Sincock cropped from 1908 Michigan baseball team portrait
September 8, 1887|
Barkerville, British Columbia
|Died: August 1, 1946
|Batted: Left||Threw: Left|
|June 25, 1908 for the Cincinnati Reds|
|Last MLB appearance|
|June 25, 1908 for the Cincinnati Reds|
|Earned run average||3.86|
Herbert Sylvester Sincock (September 8, 1887 – August 1, 1946) was a left-handed pitcher in Major League Baseball. In 1908, he played both college baseball at the University of Michigan and professional baseball for the Cincinnati Reds.
Sincock was born in September 1887 at Barkerville, British Columbia, a boomtown developed during the Cariboo Gold Rush. His father, Samuel John Sincock, was an immigrant from Cornwall, England, who originally settled in the Copper Country of Michigan's Upper Peninsula and moved to British Columbia in 1877, where he engaged in prospecting and placer mining. Samuel was listed in the 1887 Barkerville Directory as a miner. For a time during the gold rush, Barkerville was the largest North American city located west of Chicago and north of San Francisco. At the time of the 1891 Census of Canada, Sincock was living with his parents, Samuel J. Sincock and Mary (Higgins) Sincock, in Richfield, Cariboo, British Columbia, where his father was recorded as being employed as a gold miner. Herbert was the youngest of six children identified in the census record.
By the time of the 1900 United States Census, Sincock was living in Laurium, Calumet Township, in Michigan's Upper Peninsula with his mother Mary, five siblings, and grandfather William Higgins. A biographical profile of Samuel Sincock indicates he moved to Okanogan County, Washington, in 1893, though no indication is given as to whether he was divorced from Herbert's mother, Mary Sincock.
Engineering student and baseball player
In 1906, Sincock enrolled at the University of Michigan. He studied engineering there from 1906 to 1908 but did not receive a degree. While attending Michigan, he played baseball as a pitcher for the 1908 Michigan Wolverines baseball team. In his first appearance for Michigan, in May 1908, Sincock was the losing pitcher in a 16-inning game against Cornell at Ithaca, New York. Sincock held Cornell to two runs in the first 15 innings, but Cornell scored in the 16th inning to win the game, 3-2. Sincock struck out 11 batters in the game and gave up 12 hits and two walks. The Michigan Alumnus wrote that the honors of the game went to Sincock and described the winning run as follows: "Cornell came to bat in the sixteenth, and, in the growing darkness, secured a run, winning one of the most sensational games of college ball on record." Sincock pitched again against Brown at Providence, Rhode Island, on May 23, 1908. Sincock was the losing pitcher in a 5-4 game. Sincock was credited by The Michigan Alumnus with pitching a good game, but an error in the fifth inning by Michigan's left fielder "let in three runs and seriously affected the result."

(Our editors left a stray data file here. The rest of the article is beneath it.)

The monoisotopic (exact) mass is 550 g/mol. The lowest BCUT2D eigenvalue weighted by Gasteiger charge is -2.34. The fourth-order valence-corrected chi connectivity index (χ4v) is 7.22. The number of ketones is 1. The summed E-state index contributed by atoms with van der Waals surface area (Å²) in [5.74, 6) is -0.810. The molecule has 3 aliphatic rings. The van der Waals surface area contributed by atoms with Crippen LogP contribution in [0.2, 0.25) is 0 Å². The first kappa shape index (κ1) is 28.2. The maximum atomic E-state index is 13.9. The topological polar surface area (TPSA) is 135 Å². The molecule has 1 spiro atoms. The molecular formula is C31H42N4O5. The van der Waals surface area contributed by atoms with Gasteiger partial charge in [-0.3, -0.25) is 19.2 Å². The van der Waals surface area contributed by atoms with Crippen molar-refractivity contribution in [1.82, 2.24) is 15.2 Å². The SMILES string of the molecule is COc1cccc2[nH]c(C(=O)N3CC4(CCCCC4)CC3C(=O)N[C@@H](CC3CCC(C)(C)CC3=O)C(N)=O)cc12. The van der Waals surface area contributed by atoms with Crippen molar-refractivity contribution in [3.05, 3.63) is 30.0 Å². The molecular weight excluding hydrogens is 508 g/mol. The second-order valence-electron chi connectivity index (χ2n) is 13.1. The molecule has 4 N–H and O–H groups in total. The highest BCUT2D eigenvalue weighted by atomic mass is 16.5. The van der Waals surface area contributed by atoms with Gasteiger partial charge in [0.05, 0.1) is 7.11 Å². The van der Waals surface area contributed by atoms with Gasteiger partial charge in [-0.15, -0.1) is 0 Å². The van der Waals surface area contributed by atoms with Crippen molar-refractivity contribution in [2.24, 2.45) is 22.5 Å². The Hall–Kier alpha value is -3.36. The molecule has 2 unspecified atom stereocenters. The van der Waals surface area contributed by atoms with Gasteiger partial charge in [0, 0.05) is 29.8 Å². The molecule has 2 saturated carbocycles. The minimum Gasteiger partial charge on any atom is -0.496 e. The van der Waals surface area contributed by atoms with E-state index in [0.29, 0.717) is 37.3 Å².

While attending Michigan, Sincock had also played for the Calumet Aristocrats in the 1907 Northern-Copper Country League. He compiled a record of 6-9 in 15 games for the Aristorcrats. He also played for the Harrisburg Senators in the Tri-State League in 1908.
During the summer of 1908, Sincock was signed by the Cincinnati Reds. Sincock made his Major League Baseball debut on June 25, 1908. He pitched 4 2⁄3 innings for the Reds and allowed two runs and three hits. He also struck out one batter.
Sincock was also the first British Columbian to make it to the major leagues. It took 47 years for another British Columbia native, Bob Alexander, to make his major league debut with the Baltimore Orioles in 1955.
At the time of the 1910 United States Census, Sincock was living with his mother, grandmother, and a sister at Laurim in Calumet Township, Michigan. He was employed as a solicitor for an electric company.